It's generally known that it's a horrible idea to use these one-click LAMP stack installers for anything but local development. That said, with surprising regularity, we seem to get questions from people that are trying to use these in production. The vast majority of these users fall into the category where they should be migrated to SU, but often times that doesn't happen.

It would be quite nice if we could come to a concensus as to how to handle these questions.

My thoughts are thus:

  1. If it's obvious that the Q is better suited for SU, then migrate it there.
  2. If there's a chance that it's being used in a professional capacity, but they're trying to use it for production, then close it as a dupe of the canonical "Why *AMPP shouldn't be used in production" question.
  3. If it doesn't match 1 or 2, then answer the question as appropriate.
  • Does using Debian's tasksel fall into this category?
    – Andrew
    Commented Aug 30, 2011 at 6:31
  • 3
    No, certainly not. tasksel merely selects the appropriate packages out of Debian's repo and installs them for you. This is far superior to the *AMP one-click installer packages.
    – EEAA
    Commented Aug 30, 2011 at 7:05
  • 1
    sudo apt-get install lamp-server^
    – TRiG
    Commented Jul 26, 2015 at 0:10

2 Answers 2


I like the second option, as long as I don't have to write an answer to the canonical question (there's no way any answer I wrote would pass the "be polite" test...) I'd certainly participate in a V2Cathon (even of piles and piles of old questions).


While I strongly agree with both the question and Womble's answer there's an annoying part of my mind that wants to warn against us getting too dictatorial in regard to what we will accept as professional behavior when it comes to things like this. I personally don't believe that AMP should be used for a production environment but I also don't know everybody's circumstances.

Playing the Devil's advocate: I can however imagine a situation where an admin with no prior experience in the area is required to set up a web server and chooses one of these prepackaged methods because he/she believes it's the quickest and simplest way to get started while, rightly or wrongly, believing that issues like basic security have already been "built-in".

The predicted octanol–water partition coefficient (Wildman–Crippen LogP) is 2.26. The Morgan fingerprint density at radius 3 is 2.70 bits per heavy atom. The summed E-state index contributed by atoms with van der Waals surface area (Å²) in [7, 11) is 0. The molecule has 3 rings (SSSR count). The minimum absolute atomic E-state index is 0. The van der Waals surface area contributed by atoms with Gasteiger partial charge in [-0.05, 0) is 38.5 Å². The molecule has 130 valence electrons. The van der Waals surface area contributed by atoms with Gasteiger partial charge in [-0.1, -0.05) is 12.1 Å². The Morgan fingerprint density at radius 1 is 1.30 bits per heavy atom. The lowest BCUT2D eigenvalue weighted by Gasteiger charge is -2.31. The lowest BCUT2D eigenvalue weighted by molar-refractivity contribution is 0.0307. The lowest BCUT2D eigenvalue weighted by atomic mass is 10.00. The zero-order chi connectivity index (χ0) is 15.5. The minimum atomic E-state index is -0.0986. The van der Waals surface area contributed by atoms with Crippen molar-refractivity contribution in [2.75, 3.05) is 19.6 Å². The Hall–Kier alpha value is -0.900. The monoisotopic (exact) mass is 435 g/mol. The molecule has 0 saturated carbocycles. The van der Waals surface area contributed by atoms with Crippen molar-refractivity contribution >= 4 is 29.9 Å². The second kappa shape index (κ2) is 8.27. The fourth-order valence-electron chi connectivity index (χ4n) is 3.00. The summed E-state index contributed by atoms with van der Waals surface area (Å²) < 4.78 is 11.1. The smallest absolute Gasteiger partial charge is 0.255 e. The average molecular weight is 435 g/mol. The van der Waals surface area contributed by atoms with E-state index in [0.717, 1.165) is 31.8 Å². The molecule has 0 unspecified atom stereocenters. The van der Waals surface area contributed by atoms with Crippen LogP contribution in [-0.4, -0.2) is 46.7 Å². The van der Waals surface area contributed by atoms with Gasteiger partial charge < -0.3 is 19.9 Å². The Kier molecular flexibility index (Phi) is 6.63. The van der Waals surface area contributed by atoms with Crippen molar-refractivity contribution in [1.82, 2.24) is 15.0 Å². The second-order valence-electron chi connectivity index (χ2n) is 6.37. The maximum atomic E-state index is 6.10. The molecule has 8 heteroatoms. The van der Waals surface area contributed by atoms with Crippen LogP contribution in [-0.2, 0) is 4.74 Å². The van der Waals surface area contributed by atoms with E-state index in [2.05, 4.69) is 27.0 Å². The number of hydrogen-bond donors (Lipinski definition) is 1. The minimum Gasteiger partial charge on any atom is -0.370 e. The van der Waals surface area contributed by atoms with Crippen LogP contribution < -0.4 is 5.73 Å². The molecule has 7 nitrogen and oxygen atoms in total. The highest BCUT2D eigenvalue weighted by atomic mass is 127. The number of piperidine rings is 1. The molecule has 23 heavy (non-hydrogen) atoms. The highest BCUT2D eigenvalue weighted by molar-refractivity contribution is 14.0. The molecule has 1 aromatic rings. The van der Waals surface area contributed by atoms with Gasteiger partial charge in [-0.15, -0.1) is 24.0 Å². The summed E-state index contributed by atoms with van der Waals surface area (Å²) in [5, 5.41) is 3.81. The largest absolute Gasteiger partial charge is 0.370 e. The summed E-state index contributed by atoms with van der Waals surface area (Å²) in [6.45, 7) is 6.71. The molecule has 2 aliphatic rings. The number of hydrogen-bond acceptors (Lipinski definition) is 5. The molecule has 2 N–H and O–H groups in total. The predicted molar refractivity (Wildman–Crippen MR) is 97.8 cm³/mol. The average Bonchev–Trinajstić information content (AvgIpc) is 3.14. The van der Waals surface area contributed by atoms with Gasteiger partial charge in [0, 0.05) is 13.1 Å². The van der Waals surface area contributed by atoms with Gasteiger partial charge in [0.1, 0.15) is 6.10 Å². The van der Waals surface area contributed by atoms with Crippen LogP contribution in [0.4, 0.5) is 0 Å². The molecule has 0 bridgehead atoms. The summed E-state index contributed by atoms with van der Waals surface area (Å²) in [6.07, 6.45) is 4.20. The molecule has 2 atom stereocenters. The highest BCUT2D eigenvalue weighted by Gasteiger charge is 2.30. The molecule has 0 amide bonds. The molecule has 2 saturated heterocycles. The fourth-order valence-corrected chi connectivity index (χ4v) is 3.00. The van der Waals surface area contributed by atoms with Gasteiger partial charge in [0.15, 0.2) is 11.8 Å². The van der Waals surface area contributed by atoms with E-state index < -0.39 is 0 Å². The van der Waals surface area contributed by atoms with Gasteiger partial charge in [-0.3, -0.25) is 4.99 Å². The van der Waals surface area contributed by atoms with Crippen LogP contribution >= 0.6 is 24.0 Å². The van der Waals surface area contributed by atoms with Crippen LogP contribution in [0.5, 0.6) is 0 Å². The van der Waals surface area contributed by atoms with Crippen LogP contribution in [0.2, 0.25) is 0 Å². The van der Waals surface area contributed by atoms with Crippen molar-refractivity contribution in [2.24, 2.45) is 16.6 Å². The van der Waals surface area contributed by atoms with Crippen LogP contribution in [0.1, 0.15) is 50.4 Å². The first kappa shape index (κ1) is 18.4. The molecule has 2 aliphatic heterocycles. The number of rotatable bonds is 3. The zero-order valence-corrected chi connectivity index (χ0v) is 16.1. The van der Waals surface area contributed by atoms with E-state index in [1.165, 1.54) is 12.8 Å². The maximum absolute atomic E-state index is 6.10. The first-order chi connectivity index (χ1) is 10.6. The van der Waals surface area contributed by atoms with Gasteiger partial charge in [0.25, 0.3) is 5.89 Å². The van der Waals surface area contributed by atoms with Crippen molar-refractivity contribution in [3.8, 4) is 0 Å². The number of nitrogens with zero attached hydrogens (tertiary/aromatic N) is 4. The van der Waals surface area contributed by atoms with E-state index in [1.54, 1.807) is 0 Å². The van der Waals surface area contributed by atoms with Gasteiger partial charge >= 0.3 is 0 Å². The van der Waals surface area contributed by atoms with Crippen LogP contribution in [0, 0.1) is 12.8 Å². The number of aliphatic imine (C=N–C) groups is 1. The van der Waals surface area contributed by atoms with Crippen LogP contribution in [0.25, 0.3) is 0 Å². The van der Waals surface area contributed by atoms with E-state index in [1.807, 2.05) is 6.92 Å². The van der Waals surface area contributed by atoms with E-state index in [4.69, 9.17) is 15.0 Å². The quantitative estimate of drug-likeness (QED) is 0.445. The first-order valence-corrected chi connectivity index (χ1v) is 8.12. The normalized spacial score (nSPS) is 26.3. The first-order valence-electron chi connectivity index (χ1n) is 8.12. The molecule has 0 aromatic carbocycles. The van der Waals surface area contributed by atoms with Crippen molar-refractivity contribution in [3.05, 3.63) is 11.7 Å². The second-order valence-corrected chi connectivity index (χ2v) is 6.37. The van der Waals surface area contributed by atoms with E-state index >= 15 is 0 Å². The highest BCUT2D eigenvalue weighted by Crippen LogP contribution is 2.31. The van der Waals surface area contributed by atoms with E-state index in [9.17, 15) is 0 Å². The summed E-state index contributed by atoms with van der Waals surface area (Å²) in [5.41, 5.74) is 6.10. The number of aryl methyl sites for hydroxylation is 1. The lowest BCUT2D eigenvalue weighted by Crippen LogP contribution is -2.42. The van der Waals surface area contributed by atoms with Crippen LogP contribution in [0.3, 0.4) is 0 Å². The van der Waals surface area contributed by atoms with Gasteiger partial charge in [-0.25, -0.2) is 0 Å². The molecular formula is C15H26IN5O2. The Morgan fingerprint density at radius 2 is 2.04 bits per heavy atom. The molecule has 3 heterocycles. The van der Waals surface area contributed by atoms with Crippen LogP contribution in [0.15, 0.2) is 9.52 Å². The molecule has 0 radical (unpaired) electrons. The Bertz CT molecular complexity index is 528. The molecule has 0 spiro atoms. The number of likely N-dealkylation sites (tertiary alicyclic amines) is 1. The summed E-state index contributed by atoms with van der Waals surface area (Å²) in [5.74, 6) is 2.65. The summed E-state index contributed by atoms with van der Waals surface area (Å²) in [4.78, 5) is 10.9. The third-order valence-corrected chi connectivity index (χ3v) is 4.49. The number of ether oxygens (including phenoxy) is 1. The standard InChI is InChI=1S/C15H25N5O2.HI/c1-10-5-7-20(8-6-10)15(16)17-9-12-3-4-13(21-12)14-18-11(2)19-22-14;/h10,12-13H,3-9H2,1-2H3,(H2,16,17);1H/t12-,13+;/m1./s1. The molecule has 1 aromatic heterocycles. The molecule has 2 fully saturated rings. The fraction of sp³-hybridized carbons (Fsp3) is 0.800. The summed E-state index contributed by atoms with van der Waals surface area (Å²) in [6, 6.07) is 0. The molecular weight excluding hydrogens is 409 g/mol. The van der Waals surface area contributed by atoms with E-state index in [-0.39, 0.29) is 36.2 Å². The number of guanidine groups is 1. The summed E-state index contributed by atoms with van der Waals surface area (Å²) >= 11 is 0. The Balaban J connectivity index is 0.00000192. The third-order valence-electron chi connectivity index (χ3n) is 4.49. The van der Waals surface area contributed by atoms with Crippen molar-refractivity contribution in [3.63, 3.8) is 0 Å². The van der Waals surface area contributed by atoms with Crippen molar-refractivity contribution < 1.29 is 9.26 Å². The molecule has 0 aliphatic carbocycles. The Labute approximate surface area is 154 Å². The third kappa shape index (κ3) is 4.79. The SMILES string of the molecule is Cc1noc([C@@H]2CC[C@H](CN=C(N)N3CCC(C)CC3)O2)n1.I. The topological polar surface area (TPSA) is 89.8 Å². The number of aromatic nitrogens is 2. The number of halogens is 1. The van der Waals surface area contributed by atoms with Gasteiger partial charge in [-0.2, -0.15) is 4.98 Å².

Is it our place to reject the question out of hand simply because it's not the way we would do things? Is it really so severely unprofessional? Once we go down that road, where will it take us?

  • 3
    Wouldn't it be best to point that hypothetical new admin at something that described exactly why *AMP is a bad idea, and what a better option is, so that they can fix the problem before they become deeply embedded in it's tentacles?
    – womble Mod
    Commented Aug 29, 2011 at 20:11
  • 1
    @womble, yes it would and that would be constructive. Simply closing the question or sending it to SU wouldn't be at all helpful. Commented Aug 29, 2011 at 22:22
  • Aha, I think I misunderstood your stance.
    – womble Mod
    Commented Aug 30, 2011 at 5:47
  • 5
    +1 for not wanting to be too restrictive on what's "professional" in someone's unknown production environment. As awful an idea as it is, when project or task constraints are "whatever equipment you can beg borrow or steal, $0, and completed by yesterday," the proper professional behavior can be shoving a MAMP stack into production, as dirty as I feel saying so. And in shops with shoestring budgets for hardware and software, I've had great results shoving a LAMP stack onto an old desktop and reminding the boss/client it's an awful idea that will hurt later, but you insisted, so, there it is. Commented Sep 14, 2012 at 2:55
  • 2
    I work for nonprofits, and most times you have what you have. I've made several long-term, medium-traffic intranet systems on WAMP, by necessity. Best practice is great, and I can talk all day about the virtues of hosting on a *nix platform, but at the end of the day life often falls short of best practice. No lives will be lost if I deploy on WAMP.
    – Chris
    Commented Nov 19, 2013 at 19:49

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